Samsung Galaxy S is now a household name and that is for one sole reason, it proved itself to be one hell of a smartphone. Now AT&T has come out with the Samsung Galaxy S II to get everyone hyped about what obviously is going to be a much better phone in all aspects. If you aren’t excited already, read on to see if you will end up buying the phone right after you are done reading this review.
The TouchWiz UI runs on top of Android v2.3.4 Gingerbread in the Samsung Galaxy S II AT&T. Although it’s definitely welcome news that it is both the latest version of TouchWiz and Android, however the TouchWiz feels amiss after having used the TouchWiz on Sprint’s Samsung Epic 4G Touch. There were some widgets found on the Samsung Epic 4G Touch that we don’t find on this one for instance. Apart from that, the personalization that we have come to love with the TouchWiz remains as good as ever and there still are a bunch of other widgets to be explored. The slider bar and leap view caught our eye on this UI. As we had on Sprint’s Epic 4G Touch, you can now add folders on the app panel itself, so there is a place to store those bloatwares that you may find on the phone. The app panel is the same as before with the icons arranged in the grid formation. The Samsung Galaxy S II AT&T comes with motion based controls that are quite cool. For instance, tilt the phone and the next thing you know you are zooming in and out of pictures or web pages and turning the phone over means the incoming call is muted. With three different keyboards, namely the stock one, Samsung TouchWiz and the Swipe keyboards plus the large screen size mean you will get your text out in no time.
The Samsung Galaxy S II AT&T has decided to go with the 4.3 inch WVGA Super AMOLED Plus screen instead of fighting the screen size war. The screen still does a great job with its color production and although it’s not going to win a faceoff with the qHD displays, it still does its job brilliantly. The screen has brilliant viewing angles and also gives some good brightness while we were outside.
The camera app on the phone is not very different than before and most of the screen is dedicated to show you what you see on the viewfinder. There are still controls though on the right side, for instance the shutter key, a key for swapping between modes and the preview window for your gallery. On the left side, room is left for customization as you can place four icons representing four different functions for your favorites. The performance of the 8MP camera on the Samsung Galaxy S II was simply amazing as the shots taken produced pictures with sharp details and the color tones were perfect. In low light conditions, it isn’t too bad either and its LED flash does a good job in helping out when necessary. The 1080p video recording capability on this phone was one of the best too. Again, the details are clear to be seen and the 30 fps rate makes your video really smooth. Audio recording is also perfectly done.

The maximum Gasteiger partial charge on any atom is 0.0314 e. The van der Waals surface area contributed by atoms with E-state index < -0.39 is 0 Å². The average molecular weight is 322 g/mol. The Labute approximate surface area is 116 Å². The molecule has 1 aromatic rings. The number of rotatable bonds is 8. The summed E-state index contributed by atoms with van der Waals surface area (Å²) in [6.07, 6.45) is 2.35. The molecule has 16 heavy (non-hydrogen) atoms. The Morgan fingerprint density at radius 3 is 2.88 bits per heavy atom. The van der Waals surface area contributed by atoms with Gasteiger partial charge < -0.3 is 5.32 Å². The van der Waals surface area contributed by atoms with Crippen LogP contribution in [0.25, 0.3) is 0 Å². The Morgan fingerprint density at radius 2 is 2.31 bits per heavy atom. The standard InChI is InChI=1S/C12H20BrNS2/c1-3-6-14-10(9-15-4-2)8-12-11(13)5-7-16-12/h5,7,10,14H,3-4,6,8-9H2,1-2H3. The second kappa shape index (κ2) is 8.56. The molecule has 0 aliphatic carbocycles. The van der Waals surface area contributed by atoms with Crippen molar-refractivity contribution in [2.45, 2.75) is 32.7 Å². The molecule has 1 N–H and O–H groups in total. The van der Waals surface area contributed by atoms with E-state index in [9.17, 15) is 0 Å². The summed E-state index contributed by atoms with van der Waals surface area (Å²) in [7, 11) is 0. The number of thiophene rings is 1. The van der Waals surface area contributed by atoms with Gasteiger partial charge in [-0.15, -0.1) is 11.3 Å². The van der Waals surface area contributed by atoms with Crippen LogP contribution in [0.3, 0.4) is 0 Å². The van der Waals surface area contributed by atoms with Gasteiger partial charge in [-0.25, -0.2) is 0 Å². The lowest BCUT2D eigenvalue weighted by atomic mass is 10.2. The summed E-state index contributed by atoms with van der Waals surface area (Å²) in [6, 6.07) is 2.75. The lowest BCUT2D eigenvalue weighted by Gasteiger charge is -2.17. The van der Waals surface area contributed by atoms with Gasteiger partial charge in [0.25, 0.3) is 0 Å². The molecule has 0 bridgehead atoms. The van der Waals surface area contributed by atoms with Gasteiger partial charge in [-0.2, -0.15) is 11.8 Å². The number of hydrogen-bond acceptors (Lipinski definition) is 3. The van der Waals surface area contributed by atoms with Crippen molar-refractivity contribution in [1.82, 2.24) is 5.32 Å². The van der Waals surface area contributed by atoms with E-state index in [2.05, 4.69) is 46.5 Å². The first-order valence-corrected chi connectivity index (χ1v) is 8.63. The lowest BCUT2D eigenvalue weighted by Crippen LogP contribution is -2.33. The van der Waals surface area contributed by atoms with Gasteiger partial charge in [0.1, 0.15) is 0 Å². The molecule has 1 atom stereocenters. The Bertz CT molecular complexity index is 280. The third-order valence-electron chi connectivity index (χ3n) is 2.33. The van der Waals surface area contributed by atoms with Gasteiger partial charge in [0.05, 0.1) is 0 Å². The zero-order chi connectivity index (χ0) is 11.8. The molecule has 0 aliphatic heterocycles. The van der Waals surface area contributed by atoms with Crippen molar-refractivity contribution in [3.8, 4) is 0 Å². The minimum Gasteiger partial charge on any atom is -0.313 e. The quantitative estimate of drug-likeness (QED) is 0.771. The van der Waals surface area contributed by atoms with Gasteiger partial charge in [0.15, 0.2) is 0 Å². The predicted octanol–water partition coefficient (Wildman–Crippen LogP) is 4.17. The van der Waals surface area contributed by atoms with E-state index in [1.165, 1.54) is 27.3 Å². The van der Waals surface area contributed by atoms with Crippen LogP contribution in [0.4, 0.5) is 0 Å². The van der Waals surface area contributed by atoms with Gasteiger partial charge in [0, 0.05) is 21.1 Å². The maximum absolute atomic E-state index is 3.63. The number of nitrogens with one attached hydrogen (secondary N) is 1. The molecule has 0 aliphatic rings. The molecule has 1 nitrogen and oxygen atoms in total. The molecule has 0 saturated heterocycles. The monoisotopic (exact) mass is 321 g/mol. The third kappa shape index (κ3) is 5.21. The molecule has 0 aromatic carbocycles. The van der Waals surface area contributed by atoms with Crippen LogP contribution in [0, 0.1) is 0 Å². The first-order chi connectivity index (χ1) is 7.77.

Web browsing on the Samsung Galaxy S II AT&T was a sublime experience too. The 4G HSPA+ speeds make complex pages load in a matter of seconds. Once you are at the web page, navigating through them becomes easy with the responsive controls onboard. Adding on to all that, it not only supports Flash, but also has no lag issues loading it either. GSM network means this phone can be used at any corner of the world and all other usual connectivity options you would expect can be found on the Samsung Galaxy S II AT&T.
Samsung Galaxy S II AT&T has an earpiece that produces low output making the voices u hear on the phone mute and the tones reserved. Nevertheless, those on the other end could hear us well. Speakerphone had strong output just with some choppy effects at times. The battery life leaves us wanting as for a heavy user – as you are expected to be having this phone – you can only get about 10 hours of battery life meaning a recharge is needed before the end of the day.
Pros and Cons
The screen could use higher resolution and the TouchWiz experience on the Samsung Galaxy S II AT&T isn’t as complete as we have seen on other phones.